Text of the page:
BLOUNTSTOWN, Fla. (CAPITOL NEWS SERVICE) - Almost eleven months ago, residents in the Panhandle were surprised by a category five hurricane that didn’t lose strength as it moved inland. Now, the sight of Dorian on their television screens has been making them relive one of the scariest days of their lives.
While most of the physical scars in Blountstown have healed, the mental scars left by Michael are as fresh today as they were nearly 11 months ago, thanks to another monster storm named Dorian. (James E. Wyatt)
Blue tarps still populate the Blountstown skyline.
Clyde Bailey rode out Hurricane Michael and said Dorian is bringing back bad memories.
“It was a traumatic experience and the anticipation of, you know, going through it again is quite devastating to your mental capacity,” said Bailey.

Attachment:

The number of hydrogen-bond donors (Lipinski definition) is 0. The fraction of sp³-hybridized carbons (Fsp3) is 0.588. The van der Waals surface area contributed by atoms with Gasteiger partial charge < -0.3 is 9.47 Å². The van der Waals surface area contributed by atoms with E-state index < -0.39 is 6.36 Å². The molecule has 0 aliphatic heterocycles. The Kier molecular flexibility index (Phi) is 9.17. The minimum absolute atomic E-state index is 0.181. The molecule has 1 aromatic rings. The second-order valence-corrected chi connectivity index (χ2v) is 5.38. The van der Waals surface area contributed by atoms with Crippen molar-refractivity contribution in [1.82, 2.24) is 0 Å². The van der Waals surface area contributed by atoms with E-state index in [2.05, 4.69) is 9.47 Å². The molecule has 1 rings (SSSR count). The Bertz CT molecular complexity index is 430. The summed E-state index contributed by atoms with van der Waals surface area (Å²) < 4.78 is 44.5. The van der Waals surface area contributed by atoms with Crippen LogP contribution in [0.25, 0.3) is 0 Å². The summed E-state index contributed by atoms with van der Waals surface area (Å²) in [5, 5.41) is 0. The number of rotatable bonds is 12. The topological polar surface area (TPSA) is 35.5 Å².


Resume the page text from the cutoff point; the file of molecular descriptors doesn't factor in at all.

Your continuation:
The same is true for Mary Folsom. She lost a brother more than a decade ago from hurricane-spawned tornadoes.
“I have trouble sleeping now because of the hurricanes and tornadoes and stuff like that,” said Folsom.
One of Dorian’s earlier tracks took the storm across the state into the Gulf, and then to the Panhandle.
Blountstown City Manager Traci Hall immediately began planning for the worst.
“I was not at all very happy. I’m very thankful it's not coming our way,” said Hall.
Michael’s 145 miles per hour winds were a surprise when they blew through the town. Those we spoke with who rode it out said they wouldn’t do it again.
James Glass, 91, rode out Michael. During the storm, he watched a tree three feet in diameter snap in his front yard.
“If there’s another one [that] comes here and they name it, I’m gonna run,” said Glass.
Nine out of ten insurance claims in this small town have been settled, but nearly 400 are still pending. The city is also still waiting for an $11 million reimbursement from FEMA for debris removal.
While most of the physical scars in Blountstown have healed, the mental scars left by Michael are as fresh today as they were nearly 11 months ago, thanks to another monster storm named Dorian.